Daniel Dayen wrote for The New Republic that Warren’s bill would “break the tyranny” of shareholder value theory, the aforementioned strain of thinking that the main responsibility of businesses is to increase their profits.

“In short, if corporations are people, shareholder value theory requires them to operate like psychopaths, pursuing only cash and bulldozing any obstacle in their path,” he wrote.

According to Dayen, the new charter in Warren’s bill would make corporate decision-making more democratic and, combined with the civil rights gains of recent decades, an even more equal society than half a century ago when a broader view of corporate responsibility reigned.

“‘Corporate responsibility’ used to be common practice, and now it’s more of a PR campaign,” he wrote. “The Warren agenda would make it a legal standard, in a way that she believes would redistribute trillions of dollars from corporate coffers to business investment and, ultimately, the employees that created the riches.”


The right was a bit less generous in their assessment.

Jeffrey Miron, a Harvard professor who serves as the director of economic studies at the Cato Institute, a libertarian think tank, told CNBC in an interview Wednesday that Warren’s bill could lead to “crony capitalism” and companies moving to other countries.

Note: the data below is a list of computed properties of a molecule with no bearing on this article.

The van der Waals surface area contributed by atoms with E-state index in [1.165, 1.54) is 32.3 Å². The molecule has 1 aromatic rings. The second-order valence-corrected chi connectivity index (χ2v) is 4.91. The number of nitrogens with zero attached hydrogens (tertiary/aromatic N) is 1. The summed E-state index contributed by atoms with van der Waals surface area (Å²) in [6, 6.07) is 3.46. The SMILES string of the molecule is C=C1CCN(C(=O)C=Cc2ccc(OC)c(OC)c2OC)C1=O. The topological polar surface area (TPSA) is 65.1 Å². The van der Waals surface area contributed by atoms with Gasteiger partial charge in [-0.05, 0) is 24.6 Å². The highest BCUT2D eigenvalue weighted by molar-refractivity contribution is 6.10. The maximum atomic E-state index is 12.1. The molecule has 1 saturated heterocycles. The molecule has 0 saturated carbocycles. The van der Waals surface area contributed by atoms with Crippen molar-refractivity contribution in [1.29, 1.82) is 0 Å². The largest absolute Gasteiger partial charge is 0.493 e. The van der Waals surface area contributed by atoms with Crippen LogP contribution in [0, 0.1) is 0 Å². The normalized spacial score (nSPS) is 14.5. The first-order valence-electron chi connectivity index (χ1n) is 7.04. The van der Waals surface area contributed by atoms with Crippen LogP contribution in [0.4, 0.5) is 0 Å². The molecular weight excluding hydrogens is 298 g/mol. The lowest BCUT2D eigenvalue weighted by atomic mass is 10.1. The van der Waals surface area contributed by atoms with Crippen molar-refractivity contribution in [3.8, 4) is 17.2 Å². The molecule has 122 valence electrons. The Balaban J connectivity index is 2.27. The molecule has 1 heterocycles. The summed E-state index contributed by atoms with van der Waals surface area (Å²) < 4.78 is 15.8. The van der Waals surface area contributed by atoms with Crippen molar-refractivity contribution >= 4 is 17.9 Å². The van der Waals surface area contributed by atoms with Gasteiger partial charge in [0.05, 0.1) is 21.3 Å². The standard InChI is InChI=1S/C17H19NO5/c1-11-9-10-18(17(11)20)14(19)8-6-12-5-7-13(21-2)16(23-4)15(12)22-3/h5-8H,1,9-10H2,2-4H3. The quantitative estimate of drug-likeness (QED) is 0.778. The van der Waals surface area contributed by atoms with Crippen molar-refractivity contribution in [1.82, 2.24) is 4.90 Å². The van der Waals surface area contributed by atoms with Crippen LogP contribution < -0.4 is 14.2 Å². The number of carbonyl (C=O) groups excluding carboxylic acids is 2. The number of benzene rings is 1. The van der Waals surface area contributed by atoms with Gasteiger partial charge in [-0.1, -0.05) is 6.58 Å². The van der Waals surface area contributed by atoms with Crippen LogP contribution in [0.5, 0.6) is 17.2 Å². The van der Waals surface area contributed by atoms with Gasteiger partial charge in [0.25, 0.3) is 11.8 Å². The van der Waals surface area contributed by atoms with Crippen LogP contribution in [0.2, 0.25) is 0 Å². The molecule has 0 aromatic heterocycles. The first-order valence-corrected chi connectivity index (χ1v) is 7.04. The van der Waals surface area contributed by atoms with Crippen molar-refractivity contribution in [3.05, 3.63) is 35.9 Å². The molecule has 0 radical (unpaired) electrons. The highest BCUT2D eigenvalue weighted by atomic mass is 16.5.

“If we make it more onerous for companies to locate in the U.S., they’re going to locate somewhere else. And that hurts precisely the group Senator Warren is trying to help — that is, the employees of these corporations,” Miron said. “They will have no jobs instead of jobs with wages she thinks are too low.”

According to Vox’s Matt Yglesias, another reason that Warren’s bill could meet fierce resistance is that it would be”really bad” for rich people.

“For billionaires with huge stock holdings — and for CEOs with compensation packages tied to share price performance — it would be a disaster,” Yglesias wrote Wednesday. “If they thought the idea stood a snowball’s chance in hell of happening, rich people would denounce it to anyone who would listen — and since executives and major investors enjoy privileged access to the media, their denunciations would be heard.”

Looking at the politics of Warren’s bill, Axios business reporter Dan Primack says it is virtually dead on arrival in the Senate, but “could be the beginning of a very loud conversation.”

“This isn’t going to become law, particularly with the current Congress,” Primack wrote Thursday. “And the proposed ‘corporate charter’ requirements are way too vague to be practically applied. But, politically speaking, it could be the sort of pro-worker, economic populism that Democrats successfully adopt to contrast themselves with Trump, without veering to the anti-capitalist left.”


Warren argues that businesses shouldn’t fear her legislation, even if it reins in the booming income of the country’s top executives. Her office points to the concerns that even some fellow CEOs have about companies neglecting longterm investment for the shake of short-term profits.

“You need CEOs and top executives who are incentivized not just to think in the next quarter, but to think longer arc about how this business works,” Warren told CNBC. “That’s gonna be good for everybody.”